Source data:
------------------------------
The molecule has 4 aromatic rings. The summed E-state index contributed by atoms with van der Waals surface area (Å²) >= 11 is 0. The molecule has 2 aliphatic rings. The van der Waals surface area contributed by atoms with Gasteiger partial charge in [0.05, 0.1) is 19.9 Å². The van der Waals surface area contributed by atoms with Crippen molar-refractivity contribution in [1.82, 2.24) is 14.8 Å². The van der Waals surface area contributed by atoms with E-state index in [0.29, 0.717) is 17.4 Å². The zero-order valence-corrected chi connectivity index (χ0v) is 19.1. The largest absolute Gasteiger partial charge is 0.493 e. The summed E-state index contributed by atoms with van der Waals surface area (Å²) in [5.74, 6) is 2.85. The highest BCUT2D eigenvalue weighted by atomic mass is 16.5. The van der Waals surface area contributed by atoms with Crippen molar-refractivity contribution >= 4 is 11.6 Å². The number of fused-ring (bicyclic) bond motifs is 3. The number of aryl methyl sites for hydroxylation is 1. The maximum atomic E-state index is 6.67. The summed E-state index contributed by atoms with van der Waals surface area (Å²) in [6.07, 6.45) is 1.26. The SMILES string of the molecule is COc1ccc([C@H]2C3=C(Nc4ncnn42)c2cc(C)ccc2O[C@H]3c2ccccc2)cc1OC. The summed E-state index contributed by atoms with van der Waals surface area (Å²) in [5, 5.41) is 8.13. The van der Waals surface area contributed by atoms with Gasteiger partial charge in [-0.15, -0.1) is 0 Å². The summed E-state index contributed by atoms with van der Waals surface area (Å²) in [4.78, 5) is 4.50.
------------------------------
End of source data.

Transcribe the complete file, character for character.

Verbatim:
The molecule has 4 aromatic rings. The summed E-state index contributed by atoms with van der Waals surface area (Å²) >= 11 is 0. The molecule has 2 aliphatic rings. The van der Waals surface area contributed by atoms with Gasteiger partial charge in [0.05, 0.1) is 19.9 Å². The van der Waals surface area contributed by atoms with Crippen molar-refractivity contribution in [1.82, 2.24) is 14.8 Å². The van der Waals surface area contributed by atoms with E-state index in [0.29, 0.717) is 17.4 Å². The zero-order valence-corrected chi connectivity index (χ0v) is 19.1. The largest absolute Gasteiger partial charge is 0.493 e. The summed E-state index contributed by atoms with van der Waals surface area (Å²) in [5.74, 6) is 2.85. The highest BCUT2D eigenvalue weighted by atomic mass is 16.5. The van der Waals surface area contributed by atoms with Crippen molar-refractivity contribution >= 4 is 11.6 Å². The number of fused-ring (bicyclic) bond motifs is 3. The number of aryl methyl sites for hydroxylation is 1. The maximum atomic E-state index is 6.67. The summed E-state index contributed by atoms with van der Waals surface area (Å²) in [6.07, 6.45) is 1.26. The SMILES string of the molecule is COc1ccc([C@H]2C3=C(Nc4ncnn42)c2cc(C)ccc2O[C@H]3c2ccccc2)cc1OC. The summed E-state index contributed by atoms with van der Waals surface area (Å²) in [5, 5.41) is 8.13. The van der Waals surface area contributed by atoms with Gasteiger partial charge in [-0.15, -0.1) is 0 Å². The summed E-state index contributed by atoms with van der Waals surface area (Å²) in [4.78, 5) is 4.50.